There seems no end to the writerly travails that land on my desk, into my inbox and even on the streets, as I’m waylaid with tearful scribes in need of help. They’re tangled in plot-twists. Their characters stink. They’re stuck for the right words to describe their setting. Some are just stuck. Blocked. And while I await Dyno Rod’s response to the idea of providing literary relief, I’ll attend to a heart-rending plea from poor Talking Cure – an ironic nom-de-plume, what? – whose letter reads as follows:
Dear Shelley, I can’t do dialogue. No matter how hard I try to make my characters speak, their conversations never sounds natural. Do you have any tips? – Talking Cure
Dear TC – I have three pieces of advice for you: Listen, listen, listen.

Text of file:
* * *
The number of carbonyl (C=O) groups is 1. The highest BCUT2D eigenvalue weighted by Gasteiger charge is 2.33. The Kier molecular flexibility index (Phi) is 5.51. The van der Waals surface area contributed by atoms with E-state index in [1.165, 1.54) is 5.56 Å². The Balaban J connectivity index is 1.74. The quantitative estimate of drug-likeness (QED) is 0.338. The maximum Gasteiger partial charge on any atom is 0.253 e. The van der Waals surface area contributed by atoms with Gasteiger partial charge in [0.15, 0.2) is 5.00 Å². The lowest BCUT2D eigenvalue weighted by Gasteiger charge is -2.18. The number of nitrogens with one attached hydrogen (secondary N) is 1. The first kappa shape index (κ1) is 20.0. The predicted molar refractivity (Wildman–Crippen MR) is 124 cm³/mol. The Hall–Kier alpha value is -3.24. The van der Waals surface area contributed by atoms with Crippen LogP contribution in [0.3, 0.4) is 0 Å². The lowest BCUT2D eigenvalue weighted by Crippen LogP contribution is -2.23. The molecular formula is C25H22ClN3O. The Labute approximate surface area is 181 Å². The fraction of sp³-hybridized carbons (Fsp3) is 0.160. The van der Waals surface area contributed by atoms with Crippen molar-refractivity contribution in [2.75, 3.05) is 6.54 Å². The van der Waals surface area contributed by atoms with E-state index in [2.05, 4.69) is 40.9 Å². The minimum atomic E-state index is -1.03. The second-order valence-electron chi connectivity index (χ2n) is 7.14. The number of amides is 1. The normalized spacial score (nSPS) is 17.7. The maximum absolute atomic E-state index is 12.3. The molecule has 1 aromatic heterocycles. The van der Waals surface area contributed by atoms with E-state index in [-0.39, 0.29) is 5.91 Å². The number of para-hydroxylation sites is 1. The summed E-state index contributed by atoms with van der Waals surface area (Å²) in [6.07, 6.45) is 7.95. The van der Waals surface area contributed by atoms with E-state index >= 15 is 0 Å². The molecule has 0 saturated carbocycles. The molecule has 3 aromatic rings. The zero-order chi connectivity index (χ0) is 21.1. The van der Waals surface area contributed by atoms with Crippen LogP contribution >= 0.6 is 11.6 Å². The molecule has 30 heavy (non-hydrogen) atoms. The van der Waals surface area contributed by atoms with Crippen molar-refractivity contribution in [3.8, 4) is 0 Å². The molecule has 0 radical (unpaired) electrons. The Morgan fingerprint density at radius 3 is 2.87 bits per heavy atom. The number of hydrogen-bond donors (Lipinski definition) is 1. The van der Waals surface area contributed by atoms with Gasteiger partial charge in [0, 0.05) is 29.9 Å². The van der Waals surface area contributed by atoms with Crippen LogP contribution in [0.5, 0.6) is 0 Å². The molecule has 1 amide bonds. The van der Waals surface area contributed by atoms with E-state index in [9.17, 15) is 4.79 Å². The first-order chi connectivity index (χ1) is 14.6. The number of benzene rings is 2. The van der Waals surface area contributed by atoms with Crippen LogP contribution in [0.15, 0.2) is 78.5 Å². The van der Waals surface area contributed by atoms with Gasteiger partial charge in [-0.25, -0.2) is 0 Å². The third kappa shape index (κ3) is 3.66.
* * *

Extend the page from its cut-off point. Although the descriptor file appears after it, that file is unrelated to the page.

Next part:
Listen to the voices in your head (no, you don’t have to be psychotic, we all hear them). How did your late father speak? Your best friend at school? Your first boss?
Listen to the way people speak to you now, their tone, their register that varies according to their role in your life. And listen to the voices around you – on the train, in restaurants, in shops.
Yes, I’m giving you permission to eavesdrop. Cunningly, though. You don’t want (as I once was) to be summoned to join an adjoining table at a cafe because you were apparently so gripped by their juicily intimate revelations.
But as essential as it is for good fictional dialogue, listening is only the starting point. There’s a complex process that transforms the voices we hear to the words on a page, which are convincingly ‘heard’ by the reader. The dialogue in fiction is an illusion. Characters in stories make short speeches. They don’t hesitate much, or circumlocute. Only subtly, if ever, do they use their speeches as a mouthpiece for the author to impart information.
And so, TC, (having listened, listened, listened), write down what you’ve heard and read it aloud. And practise, practise, practise.